Liana Gordan says God used TikTok to save her.
Though the Ontario, Canada-based 17-year-old grew up with parents who identified as Orthodox, she didn’t spend much time in church as a kid. It wasn’t until last spring that she started really looking into Christianity for herself — and part of the inspiration to do so was seeing impassioned teens open up about their faith on TikTok.
“This app was used to save me,” she says in a video posted in November. “I was seeing Christian creators on my For You Page, and I was like, ‘Whoa.’ And I started reading my Bible.” Soon, she was making faith-centric TikToks of her own. Her articulate breakdowns of dense theological concepts, from eschatology to Calvinism, attracted 71.8K followers — catapulting Gordan into the world of the Christian creators who had first influenced her.
Gordan is part of an explosively-growing subgenre on the app. According to Evy Lyons, VP of marketing at influencer marketing firm Traackr, Christian TikTok — as measured by hashtags like #christian, #jesus, and #saved — drove more than 169 million engagements in 2020. Lyons says 1,790 active influencers are operating in the space. Many of them, like Gordan, have been making Christianity-centric content for less than a year, a testament to how quickly the niche has grown.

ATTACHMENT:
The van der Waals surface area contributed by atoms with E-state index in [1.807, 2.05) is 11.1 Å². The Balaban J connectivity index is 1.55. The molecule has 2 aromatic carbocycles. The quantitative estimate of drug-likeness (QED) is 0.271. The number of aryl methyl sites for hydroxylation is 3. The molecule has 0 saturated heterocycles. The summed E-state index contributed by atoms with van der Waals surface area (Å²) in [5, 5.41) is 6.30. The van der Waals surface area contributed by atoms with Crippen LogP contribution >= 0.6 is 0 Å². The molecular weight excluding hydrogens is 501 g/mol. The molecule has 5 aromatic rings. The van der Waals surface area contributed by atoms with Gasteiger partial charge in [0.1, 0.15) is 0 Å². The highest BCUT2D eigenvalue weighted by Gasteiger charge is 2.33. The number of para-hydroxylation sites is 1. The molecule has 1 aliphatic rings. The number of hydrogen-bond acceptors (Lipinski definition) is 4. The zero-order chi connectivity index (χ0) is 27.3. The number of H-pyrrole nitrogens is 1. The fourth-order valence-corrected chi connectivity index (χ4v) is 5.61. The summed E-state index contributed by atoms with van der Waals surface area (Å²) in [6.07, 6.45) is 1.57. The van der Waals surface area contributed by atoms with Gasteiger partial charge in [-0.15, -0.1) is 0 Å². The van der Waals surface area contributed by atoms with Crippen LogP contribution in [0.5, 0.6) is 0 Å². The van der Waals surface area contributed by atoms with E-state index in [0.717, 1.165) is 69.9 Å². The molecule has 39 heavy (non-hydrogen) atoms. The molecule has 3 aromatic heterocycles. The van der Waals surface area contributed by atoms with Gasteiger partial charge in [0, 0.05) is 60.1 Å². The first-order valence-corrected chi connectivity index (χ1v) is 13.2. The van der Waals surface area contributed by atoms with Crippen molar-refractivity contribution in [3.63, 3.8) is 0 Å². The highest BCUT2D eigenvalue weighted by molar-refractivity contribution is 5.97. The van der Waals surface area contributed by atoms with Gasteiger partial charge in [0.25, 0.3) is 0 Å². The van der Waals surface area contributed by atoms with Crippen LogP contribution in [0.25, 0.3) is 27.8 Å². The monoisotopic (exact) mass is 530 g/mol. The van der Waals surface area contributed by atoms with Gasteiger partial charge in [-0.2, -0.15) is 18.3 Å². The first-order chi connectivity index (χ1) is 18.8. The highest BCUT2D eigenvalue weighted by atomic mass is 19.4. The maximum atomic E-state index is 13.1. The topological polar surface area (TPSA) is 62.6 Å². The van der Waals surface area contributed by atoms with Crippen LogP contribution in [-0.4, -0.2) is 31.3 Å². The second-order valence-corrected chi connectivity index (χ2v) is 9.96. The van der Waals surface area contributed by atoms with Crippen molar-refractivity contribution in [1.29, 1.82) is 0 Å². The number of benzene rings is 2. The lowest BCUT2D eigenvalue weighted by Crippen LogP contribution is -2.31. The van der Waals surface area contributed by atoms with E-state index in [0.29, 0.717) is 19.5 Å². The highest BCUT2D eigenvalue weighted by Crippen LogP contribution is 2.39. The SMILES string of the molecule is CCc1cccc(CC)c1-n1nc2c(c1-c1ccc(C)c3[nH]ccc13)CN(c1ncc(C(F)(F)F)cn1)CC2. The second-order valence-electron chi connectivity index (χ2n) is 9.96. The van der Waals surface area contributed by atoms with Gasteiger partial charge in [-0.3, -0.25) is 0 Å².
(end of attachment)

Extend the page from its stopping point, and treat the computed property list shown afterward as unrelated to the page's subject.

Though the Christian population’s decline in North America has been well documented, and teens are even less likely to identify as Christian than their parents, the burgeoning of the space on TikTok coincides with research claiming that about one-fourth of believers in the United States say their faith has actually gotten stronger during the COVID-19 pandemic. (Having all that time at home to create content certainly hasn’t hurt the proliferation of #Christian videos, either.)
While Christians are likely present on every social media platform, the potency of the community on TikTok feels unique. Part of what entices them is what entices anyone: It’s easy to go viral. “You can make a video, have basically no followers, but then it can gain traction and all of a sudden it’s on everybody’s For You Page,” says Gordan.
This is especially appealing to Christians who view converting others as an obligation of their faith. That’s part of why one of the best-represented subgroups is evangelicals — a group that emphasizes, among other things, the need for personal conversion and the importance of evangelism. The definition of the term “evangelical” is “something of a moving target,” as scholar Jemar Tisby notes in his book The Color of Compromise, a point underscored by the fact that the teens interviewed for this article gave mixed answers about whether or not they identify as evangelical.